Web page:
The boat trip was tolling on us, but we prevailed through all of the hardships. A good portion of the rest of the other passengers made it, yet some kind of disease has claimed the lives of some of the people here. We are all terrified, but thrilled in a big bundle of emotions, this will be the most exciting moments of my life passing through Ellis island. Mother was just going up to the top deck to get some fresh air, then she came tearing through halls yelling “I see America!” After that a huge mass of passengers ran up to the top deck, They were greeted by the statue of liberty welcoming them in with open hands.
One of those were the calmness of the CIA operative Tony Mendez, the man who invented and completed the elaborate plan of their escape. In the film he is always calm and ready for every situation, but in reality he broke into cold sweats and almost blew his cover a few times. The movie also didn’t seem to capture the “realness” of studio 6, the fake film studio created to produce Argo. After their ad came out, with two big name makeup artists turned producers. it drew a lot of attention toward them.
Some of my favorites, was the amazing cast, which is truly the turning point of every movie; without an amazing cast it is very hard to have an amazing film. Something I found very helpful was everytime the setting was changed, there would be a little note at the bottom of the screen with the city, country, and year all in yellow writing. Another favorite scene of mine was when Bill Murray and Bob Balaban were invited to stay at the cousin of a friend’s house, who was secretly a member of the S.S.. His name was Sthal and he stole artwork for Hitler’s museum in Germany. They discovered this by noticing all of the artwork in the room, how it still had original signatures and evidence from the museums they belong to.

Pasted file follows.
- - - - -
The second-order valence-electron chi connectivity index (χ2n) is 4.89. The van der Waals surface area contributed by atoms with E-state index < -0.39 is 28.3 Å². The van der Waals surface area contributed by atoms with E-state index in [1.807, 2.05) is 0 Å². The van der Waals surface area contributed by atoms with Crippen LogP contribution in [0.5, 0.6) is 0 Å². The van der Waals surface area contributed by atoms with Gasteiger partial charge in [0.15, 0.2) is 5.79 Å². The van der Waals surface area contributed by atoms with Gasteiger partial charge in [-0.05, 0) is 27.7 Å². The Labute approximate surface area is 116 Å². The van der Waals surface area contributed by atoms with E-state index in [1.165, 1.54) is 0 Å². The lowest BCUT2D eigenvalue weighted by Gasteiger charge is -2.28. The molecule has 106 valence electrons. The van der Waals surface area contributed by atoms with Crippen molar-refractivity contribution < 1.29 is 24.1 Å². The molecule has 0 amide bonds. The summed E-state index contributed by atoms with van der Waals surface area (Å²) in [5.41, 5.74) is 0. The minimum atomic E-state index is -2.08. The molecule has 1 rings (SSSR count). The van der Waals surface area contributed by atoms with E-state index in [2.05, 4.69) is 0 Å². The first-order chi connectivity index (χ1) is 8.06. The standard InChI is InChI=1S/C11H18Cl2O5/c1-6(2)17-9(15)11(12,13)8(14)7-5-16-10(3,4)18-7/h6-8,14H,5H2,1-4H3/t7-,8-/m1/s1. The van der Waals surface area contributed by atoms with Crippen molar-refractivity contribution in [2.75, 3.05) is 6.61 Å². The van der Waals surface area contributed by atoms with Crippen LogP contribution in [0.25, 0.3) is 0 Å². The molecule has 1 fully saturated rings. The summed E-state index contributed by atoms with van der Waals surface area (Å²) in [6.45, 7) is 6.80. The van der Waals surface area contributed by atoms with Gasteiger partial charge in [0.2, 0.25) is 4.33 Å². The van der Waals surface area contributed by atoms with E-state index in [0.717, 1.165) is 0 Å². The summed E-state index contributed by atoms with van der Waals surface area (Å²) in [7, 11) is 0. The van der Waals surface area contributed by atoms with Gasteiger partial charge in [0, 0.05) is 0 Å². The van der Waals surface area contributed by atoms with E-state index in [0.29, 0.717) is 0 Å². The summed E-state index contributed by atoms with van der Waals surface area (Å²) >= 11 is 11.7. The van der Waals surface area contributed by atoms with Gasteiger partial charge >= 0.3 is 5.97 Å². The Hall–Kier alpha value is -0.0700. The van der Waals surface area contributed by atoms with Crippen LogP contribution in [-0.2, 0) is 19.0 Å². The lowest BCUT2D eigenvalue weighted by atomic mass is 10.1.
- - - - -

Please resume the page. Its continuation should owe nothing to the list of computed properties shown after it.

In the process of entering, there stood an employe who told us we weren’t allowed to take pictures. Understandably, we nodded and took our seats. Surprisingly, we hadn’t realized that the show had started until we saw people with face and body paint swinging around the room. There were so many of them, I kept turning my head around, but couldn’t keep track of them all. Following that, there were people on the stage acting while the stage was flipping.